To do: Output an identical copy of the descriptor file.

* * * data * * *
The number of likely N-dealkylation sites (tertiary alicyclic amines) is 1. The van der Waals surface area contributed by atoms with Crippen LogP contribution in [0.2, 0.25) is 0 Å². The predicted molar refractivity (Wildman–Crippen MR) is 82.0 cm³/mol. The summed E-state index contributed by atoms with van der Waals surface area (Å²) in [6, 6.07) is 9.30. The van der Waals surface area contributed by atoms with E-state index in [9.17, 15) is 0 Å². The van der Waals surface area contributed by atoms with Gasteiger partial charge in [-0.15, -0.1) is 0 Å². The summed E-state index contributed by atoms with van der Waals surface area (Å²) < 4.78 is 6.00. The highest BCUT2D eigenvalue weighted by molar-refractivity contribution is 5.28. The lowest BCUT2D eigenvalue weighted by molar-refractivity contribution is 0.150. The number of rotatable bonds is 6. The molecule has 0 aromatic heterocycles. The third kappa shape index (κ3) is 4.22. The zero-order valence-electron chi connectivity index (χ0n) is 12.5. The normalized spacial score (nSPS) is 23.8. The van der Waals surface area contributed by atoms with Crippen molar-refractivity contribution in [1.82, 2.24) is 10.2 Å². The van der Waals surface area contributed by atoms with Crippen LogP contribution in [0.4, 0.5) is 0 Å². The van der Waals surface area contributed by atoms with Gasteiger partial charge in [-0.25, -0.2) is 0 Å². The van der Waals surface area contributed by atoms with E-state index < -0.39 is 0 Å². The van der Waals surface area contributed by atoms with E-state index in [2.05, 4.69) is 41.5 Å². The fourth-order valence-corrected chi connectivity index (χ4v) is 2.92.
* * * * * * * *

The number of likely N-dealkylation sites (tertiary alicyclic amines) is 1. The van der Waals surface area contributed by atoms with Crippen LogP contribution in [0.2, 0.25) is 0 Å². The predicted molar refractivity (Wildman–Crippen MR) is 82.0 cm³/mol. The summed E-state index contributed by atoms with van der Waals surface area (Å²) in [6, 6.07) is 9.30. The van der Waals surface area contributed by atoms with E-state index in [9.17, 15) is 0 Å². The van der Waals surface area contributed by atoms with Gasteiger partial charge in [-0.15, -0.1) is 0 Å². The summed E-state index contributed by atoms with van der Waals surface area (Å²) < 4.78 is 6.00. The highest BCUT2D eigenvalue weighted by molar-refractivity contribution is 5.28. The lowest BCUT2D eigenvalue weighted by molar-refractivity contribution is 0.150. The number of rotatable bonds is 6. The molecule has 0 aromatic heterocycles. The third kappa shape index (κ3) is 4.22. The zero-order valence-electron chi connectivity index (χ0n) is 12.5. The normalized spacial score (nSPS) is 23.8. The van der Waals surface area contributed by atoms with Crippen molar-refractivity contribution in [1.82, 2.24) is 10.2 Å². The van der Waals surface area contributed by atoms with Crippen LogP contribution in [0.4, 0.5) is 0 Å². The van der Waals surface area contributed by atoms with Gasteiger partial charge in [-0.25, -0.2) is 0 Å². The van der Waals surface area contributed by atoms with E-state index < -0.39 is 0 Å². The van der Waals surface area contributed by atoms with E-state index in [2.05, 4.69) is 41.5 Å². The fourth-order valence-corrected chi connectivity index (χ4v) is 2.92.